Wednesday, January 31, 2007

Home alone

Today's fortune cookie: "You are able to analyze objectively and express yourself clearly."

Cool. Me. Totally. Yes?

The first two days of Val going back to work went about as well as could be expected, I suppose. I've taken her both days to and fro, and back for lunch in order to spend as much time together as possible (yep, we're still in the honeymoon period) since five minutes after getting home about 5:20 I have to depart for work.

Okay, so I overslept my nap today and when Val called at 11:58 expecting me to be down in the parking lot I was putting on my shoes at home, but it's okay (Right, hon? Hello?), she doesn't have a set lunch hour.

Of course, we didn't talk much at lunch, but it's still quality listening time. And by that I mean listening to other people. Today we sat next to a pair of college girls who must have been on lunch break from the Clueless sequel. Lots of "like" and "oh my god," and my favorite part, when the one girl would get out a frantic sentence complaining about someone, and then two seconds later, as if she remembered she was supposed to punctuate her sentences with appropriate vexation, would mumble, "I mean, sh*t." Indeed. Personally, I like my punctuation better, "knowhatI'msayin'?"

I'm adjusting to life as a house husband, though I'm not getting tons done during the day. Still haven't cleaned the guest room or put together the entertainment center, which Dad bought us for Christmas, arrived Jan. 4 and still sits unassembled in four big parts that took two weeks to put together.

Thus far I've taken care of the groceries, enjoyed the requisite Target run, made the bed, started laundry or finished laundry (but never both, lest Val get used to it), and sat bored on the couch watching this weekend's "Battlestar Galactica." Next up, actual chores and cooking!

Now, fun with signs! The first is one I pass every day on the way to work, the latter we pass on the way to Val's work.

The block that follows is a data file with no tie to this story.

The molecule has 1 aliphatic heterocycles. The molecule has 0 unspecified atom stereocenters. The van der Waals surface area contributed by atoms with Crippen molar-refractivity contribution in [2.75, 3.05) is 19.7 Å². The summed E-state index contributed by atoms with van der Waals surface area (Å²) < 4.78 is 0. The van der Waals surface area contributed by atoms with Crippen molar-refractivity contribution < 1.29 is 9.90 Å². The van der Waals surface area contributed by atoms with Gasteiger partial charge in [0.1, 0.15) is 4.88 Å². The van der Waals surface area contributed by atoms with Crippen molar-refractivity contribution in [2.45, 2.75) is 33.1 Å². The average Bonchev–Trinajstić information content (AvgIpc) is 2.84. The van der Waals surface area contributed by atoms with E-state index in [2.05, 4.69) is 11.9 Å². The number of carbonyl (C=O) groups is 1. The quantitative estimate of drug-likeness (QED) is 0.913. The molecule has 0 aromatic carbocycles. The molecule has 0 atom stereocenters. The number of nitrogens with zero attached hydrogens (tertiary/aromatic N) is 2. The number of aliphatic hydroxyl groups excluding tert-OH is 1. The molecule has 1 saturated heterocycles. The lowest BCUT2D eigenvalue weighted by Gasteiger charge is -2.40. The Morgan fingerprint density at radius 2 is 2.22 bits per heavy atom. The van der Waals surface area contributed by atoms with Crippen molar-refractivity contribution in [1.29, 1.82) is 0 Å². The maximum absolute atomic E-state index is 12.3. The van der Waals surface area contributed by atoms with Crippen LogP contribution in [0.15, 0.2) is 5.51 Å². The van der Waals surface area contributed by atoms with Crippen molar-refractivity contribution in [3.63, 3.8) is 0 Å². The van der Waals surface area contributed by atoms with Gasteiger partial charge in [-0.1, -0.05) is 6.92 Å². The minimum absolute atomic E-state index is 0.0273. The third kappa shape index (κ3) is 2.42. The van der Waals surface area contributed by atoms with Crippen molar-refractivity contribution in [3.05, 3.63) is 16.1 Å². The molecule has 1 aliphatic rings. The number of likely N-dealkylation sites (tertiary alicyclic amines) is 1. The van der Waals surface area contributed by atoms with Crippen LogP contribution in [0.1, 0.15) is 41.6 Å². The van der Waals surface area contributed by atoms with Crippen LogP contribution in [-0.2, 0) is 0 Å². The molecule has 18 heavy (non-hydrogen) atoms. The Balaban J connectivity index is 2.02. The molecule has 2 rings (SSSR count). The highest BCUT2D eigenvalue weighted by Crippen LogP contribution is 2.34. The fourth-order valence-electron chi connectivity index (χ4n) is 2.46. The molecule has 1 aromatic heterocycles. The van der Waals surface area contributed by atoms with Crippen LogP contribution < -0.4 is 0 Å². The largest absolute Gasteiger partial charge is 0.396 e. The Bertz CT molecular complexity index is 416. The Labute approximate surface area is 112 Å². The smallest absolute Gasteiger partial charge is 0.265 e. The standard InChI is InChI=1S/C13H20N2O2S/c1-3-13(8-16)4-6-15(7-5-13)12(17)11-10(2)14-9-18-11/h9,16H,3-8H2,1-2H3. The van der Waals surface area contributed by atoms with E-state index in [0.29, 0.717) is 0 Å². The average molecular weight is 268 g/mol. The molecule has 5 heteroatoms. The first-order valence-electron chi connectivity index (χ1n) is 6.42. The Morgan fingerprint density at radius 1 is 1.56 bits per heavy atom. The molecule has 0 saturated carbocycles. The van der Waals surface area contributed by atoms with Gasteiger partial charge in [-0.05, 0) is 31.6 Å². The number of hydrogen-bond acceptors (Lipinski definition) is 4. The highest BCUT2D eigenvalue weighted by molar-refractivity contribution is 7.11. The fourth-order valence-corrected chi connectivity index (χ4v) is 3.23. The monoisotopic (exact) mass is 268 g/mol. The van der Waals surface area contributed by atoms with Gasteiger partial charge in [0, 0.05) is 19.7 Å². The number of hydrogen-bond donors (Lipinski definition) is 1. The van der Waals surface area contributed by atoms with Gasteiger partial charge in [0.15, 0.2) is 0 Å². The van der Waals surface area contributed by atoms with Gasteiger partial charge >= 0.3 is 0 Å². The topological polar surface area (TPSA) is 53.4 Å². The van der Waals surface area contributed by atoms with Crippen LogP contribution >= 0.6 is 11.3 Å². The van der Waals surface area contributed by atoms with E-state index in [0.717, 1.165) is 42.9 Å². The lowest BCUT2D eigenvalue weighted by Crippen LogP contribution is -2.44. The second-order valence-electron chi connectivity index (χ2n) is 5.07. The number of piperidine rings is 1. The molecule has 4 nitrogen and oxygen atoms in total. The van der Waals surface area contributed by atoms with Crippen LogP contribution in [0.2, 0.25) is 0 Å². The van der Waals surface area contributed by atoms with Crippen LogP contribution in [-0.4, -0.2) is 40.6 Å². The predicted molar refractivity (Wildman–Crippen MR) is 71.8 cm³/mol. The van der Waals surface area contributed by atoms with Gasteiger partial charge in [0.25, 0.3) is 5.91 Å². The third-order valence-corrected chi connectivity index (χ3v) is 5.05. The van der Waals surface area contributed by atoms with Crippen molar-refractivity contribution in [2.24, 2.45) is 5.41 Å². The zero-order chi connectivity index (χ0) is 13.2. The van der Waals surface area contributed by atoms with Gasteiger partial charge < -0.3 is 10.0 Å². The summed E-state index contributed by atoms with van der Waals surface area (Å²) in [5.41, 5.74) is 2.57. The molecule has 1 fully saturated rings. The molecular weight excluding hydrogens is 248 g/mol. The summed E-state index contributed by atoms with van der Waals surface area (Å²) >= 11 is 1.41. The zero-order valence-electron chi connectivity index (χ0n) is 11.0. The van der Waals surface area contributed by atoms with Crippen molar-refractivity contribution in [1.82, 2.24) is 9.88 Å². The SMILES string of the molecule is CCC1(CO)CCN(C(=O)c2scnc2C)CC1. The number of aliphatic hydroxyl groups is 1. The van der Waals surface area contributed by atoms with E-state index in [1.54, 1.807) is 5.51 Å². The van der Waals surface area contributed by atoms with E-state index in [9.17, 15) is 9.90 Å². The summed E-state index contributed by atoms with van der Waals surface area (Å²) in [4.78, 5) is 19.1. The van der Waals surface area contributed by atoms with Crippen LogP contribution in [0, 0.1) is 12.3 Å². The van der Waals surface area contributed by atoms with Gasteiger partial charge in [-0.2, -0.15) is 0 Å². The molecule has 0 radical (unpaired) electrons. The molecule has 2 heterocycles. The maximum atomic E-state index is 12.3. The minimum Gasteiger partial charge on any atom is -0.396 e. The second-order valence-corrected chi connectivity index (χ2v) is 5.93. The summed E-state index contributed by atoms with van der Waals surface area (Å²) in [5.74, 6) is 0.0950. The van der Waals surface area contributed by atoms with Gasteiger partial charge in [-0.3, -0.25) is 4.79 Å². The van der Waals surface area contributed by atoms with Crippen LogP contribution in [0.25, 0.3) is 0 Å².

That is the worst personals ad ever.

The sign says "Fantasy Homes." It sits in front of a vacant, ugly, overgrown lot. Maybe it should say "Fantasize Homes." It's only "fantasy" if you're a frog or snake.

Tuesday, January 30, 2007

Hear, hear

The latest quotable Vents posted in the Atlanta Journal-Constitution:

- I tried to pay for something with one of those "gold" $1 coins and the cashier actually laughed and said I couldn't pay with candy money.

- I paid for $20 worth of gas with two rolls of quarters. The girl at the counter asked me, “How do I know these are really quarters?” I replied, “How do I know what I pumped is really gasoline?”

- It’s a good thing that Jack Bauer doesn’t work in Atlanta. Most episodes would just show him sitting on the Connector while Chloe gives him satellite traffic reports.

- I once slipped on a wet banana peel in a Target parking lot and broke my arm. It was worth it just to be able to tell the story.

- If Lincoln had ended his war because it was unpopular and he was losing, you’d be able to find grits and sweet tea in Cleveland today.

- After seeing some of the dresses, it’s easy to see why they call them the Golden Globes.

- My wife and I had words last night, but I didn't get to use mine.

- Like P.J. O’Rourke said: “If you think health care is expensive now, wait until you see what it costs when it’s free.”

- Did I actually hear Rosie O’Donnell criticizing the “American Idol” judges for “ridiculing people”?

- Some people like me and some people don’t. What’s up with that?

- I’ve no doubt Hillary can win the presidency. What I wonder is if the media can go another year and a half without asking her challenging questions.

- Doesn’t it tell you something about the congregation when a church installs speed bumps in its driveways and parking lot?